I had only one path ahead of me... keep writing, and write better. By the end of the semester, I had one compliment to my writing: "You have an excellent grasp of pacing." To this day, I use that advice as a talisman against my doubts. Over the next few years, I wrote a lot. I wrote better. I came to the point where my short fiction had strong characters, solid plots, and seamless world-building, as well as phenomenal pacing. The problem? I didn't want to write short stories for the rest of my life. I wanted to write novels. And as most of you know, novels are a whole different monster.
I somehow managed to transcribe my success with plotting and world-building to the fiendish novel, but for some reason, my characters went back to the flat characters I had written before. They were passive, unchanging, and without clear motivation... and if they did change, it was too abrupt and unbelievable. That's when I came across the term character arc: the status of the character as it unfolds throughout the story; characters begin the story with a certain viewpoint and, through events in the story, that viewpoint changes.
That seems simple enough right? By that definition, a character just needs to change viewpoints somewhere between the beginning and end of a story. Unfortunately, no, it isn't that simple. A character needs to grow and change over time, not as the result of a single incident. Characters should change by degrees, growing in gradual stages from one side of the spectrum to the other. I can tell you right now... this is the one thing I have the most trouble with. Honest.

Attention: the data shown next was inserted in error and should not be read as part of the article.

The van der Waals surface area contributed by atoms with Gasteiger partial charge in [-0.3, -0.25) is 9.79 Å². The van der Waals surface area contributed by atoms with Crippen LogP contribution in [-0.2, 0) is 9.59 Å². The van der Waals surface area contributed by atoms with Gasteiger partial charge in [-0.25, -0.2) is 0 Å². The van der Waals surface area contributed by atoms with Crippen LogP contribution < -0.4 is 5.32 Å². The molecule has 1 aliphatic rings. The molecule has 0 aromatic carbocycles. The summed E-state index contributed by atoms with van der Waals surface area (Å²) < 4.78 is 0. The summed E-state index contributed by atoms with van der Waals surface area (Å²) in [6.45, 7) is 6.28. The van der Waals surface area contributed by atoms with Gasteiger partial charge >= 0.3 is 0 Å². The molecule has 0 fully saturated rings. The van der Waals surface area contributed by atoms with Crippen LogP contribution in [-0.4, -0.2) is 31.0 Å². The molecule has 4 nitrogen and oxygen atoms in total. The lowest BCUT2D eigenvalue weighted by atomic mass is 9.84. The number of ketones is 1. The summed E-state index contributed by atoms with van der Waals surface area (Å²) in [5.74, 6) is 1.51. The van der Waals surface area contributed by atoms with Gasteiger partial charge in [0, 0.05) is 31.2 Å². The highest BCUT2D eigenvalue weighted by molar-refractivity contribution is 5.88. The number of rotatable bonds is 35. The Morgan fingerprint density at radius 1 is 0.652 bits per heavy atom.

I have found a model for the character arc that I personally find rather useful. While this particular model transcribes to the Hero's Journey plot structure, I don't necessarily force each step in the arc to fit in sync with each stage of the journey.
From beginning to end, the character has...
- limited awareness of a problem
- increased awareness
- reluctance to change
- overcoming reluctance
- committing to change
- experimenting with first change
- preparing for big change
- attempting big change
- consequences of the attempt (improvements and setbacks)
- rededication to change
- final attempt at big change
- final mastery of a problem
Another thing to note: the character arc isn't limited to the main plot, nor is it limited to a single problem. A character may have multiple arcs. In my current work in progress, the main arc deals with the main character's relationship with another character, not the quest at hand. Her secondary arc deals with that.
It's good to have arcs for secondary characters as well. Even though their inner change may not affect the main plot in the same way your main character does, it makes them feel more human. My secondary character has two arcs, his first dealing with his relationship with the main character and the second dealing with the fear and doubt he casts on himself.
Some characters don't have character arcs. They stay the same throughout a story, providing a static backdrop for comparison to those characters that do change. The hero of a story may not change at all, but the secondary characters may change tremendously, and vice versa. Understanding the needs of a story and the needs of the characters themselves can dictate how to use character arcs.